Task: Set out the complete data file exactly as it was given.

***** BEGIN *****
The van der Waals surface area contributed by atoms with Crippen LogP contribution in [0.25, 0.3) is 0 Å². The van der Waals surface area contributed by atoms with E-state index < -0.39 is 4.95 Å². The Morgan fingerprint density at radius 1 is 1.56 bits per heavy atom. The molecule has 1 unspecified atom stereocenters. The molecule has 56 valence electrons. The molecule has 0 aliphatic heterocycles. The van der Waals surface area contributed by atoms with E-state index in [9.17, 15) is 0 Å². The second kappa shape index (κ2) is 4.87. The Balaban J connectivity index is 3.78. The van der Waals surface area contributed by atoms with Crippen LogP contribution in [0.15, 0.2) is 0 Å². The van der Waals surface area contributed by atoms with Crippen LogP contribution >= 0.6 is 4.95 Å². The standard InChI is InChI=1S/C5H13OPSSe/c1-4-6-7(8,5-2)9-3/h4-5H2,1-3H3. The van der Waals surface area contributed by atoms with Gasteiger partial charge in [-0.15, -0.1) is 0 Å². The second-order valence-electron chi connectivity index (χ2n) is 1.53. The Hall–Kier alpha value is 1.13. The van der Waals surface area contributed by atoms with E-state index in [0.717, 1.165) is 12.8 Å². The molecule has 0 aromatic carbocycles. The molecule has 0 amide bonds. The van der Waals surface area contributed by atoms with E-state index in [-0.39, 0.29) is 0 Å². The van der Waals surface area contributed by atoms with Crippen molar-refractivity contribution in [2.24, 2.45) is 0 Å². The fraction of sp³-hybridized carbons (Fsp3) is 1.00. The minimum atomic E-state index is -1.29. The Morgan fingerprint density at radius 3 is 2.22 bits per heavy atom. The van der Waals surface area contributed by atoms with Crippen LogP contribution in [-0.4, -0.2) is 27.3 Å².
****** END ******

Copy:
The van der Waals surface area contributed by atoms with Crippen LogP contribution in [0.25, 0.3) is 0 Å². The van der Waals surface area contributed by atoms with E-state index < -0.39 is 4.95 Å². The Morgan fingerprint density at radius 1 is 1.56 bits per heavy atom. The molecule has 1 unspecified atom stereocenters. The molecule has 56 valence electrons. The molecule has 0 aliphatic heterocycles. The van der Waals surface area contributed by atoms with E-state index in [9.17, 15) is 0 Å². The second kappa shape index (κ2) is 4.87. The Balaban J connectivity index is 3.78. The van der Waals surface area contributed by atoms with Crippen LogP contribution in [0.15, 0.2) is 0 Å². The van der Waals surface area contributed by atoms with Crippen LogP contribution >= 0.6 is 4.95 Å². The standard InChI is InChI=1S/C5H13OPSSe/c1-4-6-7(8,5-2)9-3/h4-5H2,1-3H3. The van der Waals surface area contributed by atoms with Gasteiger partial charge in [-0.15, -0.1) is 0 Å². The second-order valence-electron chi connectivity index (χ2n) is 1.53. The Hall–Kier alpha value is 1.13. The van der Waals surface area contributed by atoms with E-state index in [0.717, 1.165) is 12.8 Å². The molecule has 0 aromatic carbocycles. The molecule has 0 amide bonds. The van der Waals surface area contributed by atoms with E-state index in [-0.39, 0.29) is 0 Å². The van der Waals surface area contributed by atoms with Crippen molar-refractivity contribution in [2.24, 2.45) is 0 Å². The fraction of sp³-hybridized carbons (Fsp3) is 1.00. The minimum atomic E-state index is -1.29. The Morgan fingerprint density at radius 3 is 2.22 bits per heavy atom. The van der Waals surface area contributed by atoms with Crippen LogP contribution in [-0.4, -0.2) is 27.3 Å².